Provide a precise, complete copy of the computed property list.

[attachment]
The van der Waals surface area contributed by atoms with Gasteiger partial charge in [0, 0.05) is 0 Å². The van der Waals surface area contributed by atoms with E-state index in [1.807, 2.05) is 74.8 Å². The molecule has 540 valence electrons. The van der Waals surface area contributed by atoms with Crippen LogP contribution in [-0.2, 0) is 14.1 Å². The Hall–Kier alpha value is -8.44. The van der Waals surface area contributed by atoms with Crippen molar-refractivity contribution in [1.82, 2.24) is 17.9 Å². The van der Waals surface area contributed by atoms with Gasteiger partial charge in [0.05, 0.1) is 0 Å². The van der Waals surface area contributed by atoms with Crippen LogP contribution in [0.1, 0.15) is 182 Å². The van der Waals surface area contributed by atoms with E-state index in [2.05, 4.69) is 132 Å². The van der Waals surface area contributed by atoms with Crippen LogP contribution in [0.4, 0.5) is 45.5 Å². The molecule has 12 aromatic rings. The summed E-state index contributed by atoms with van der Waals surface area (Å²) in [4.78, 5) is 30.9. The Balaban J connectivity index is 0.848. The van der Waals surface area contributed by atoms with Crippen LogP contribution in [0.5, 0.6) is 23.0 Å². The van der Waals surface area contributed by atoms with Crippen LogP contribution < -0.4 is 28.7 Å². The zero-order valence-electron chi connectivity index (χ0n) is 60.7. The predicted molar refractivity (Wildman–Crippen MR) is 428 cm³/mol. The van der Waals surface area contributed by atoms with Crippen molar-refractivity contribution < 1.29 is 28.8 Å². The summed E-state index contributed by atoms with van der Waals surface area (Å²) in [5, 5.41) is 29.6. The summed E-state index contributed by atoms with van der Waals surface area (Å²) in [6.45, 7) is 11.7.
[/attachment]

The van der Waals surface area contributed by atoms with Gasteiger partial charge in [0, 0.05) is 0 Å². The van der Waals surface area contributed by atoms with E-state index in [1.807, 2.05) is 74.8 Å². The molecule has 540 valence electrons. The van der Waals surface area contributed by atoms with Crippen LogP contribution in [-0.2, 0) is 14.1 Å². The Hall–Kier alpha value is -8.44. The van der Waals surface area contributed by atoms with Crippen molar-refractivity contribution in [1.82, 2.24) is 17.9 Å². The van der Waals surface area contributed by atoms with Gasteiger partial charge in [0.05, 0.1) is 0 Å². The van der Waals surface area contributed by atoms with Crippen LogP contribution in [0.1, 0.15) is 182 Å². The van der Waals surface area contributed by atoms with E-state index in [2.05, 4.69) is 132 Å². The van der Waals surface area contributed by atoms with Crippen LogP contribution in [0.4, 0.5) is 45.5 Å². The molecule has 12 aromatic rings. The summed E-state index contributed by atoms with van der Waals surface area (Å²) in [4.78, 5) is 30.9. The Balaban J connectivity index is 0.848. The van der Waals surface area contributed by atoms with Crippen LogP contribution in [0.5, 0.6) is 23.0 Å². The van der Waals surface area contributed by atoms with Crippen LogP contribution < -0.4 is 28.7 Å². The zero-order valence-electron chi connectivity index (χ0n) is 60.7. The predicted molar refractivity (Wildman–Crippen MR) is 428 cm³/mol. The van der Waals surface area contributed by atoms with Crippen molar-refractivity contribution < 1.29 is 28.8 Å². The summed E-state index contributed by atoms with van der Waals surface area (Å²) in [5, 5.41) is 29.6. The summed E-state index contributed by atoms with van der Waals surface area (Å²) in [6.45, 7) is 11.7.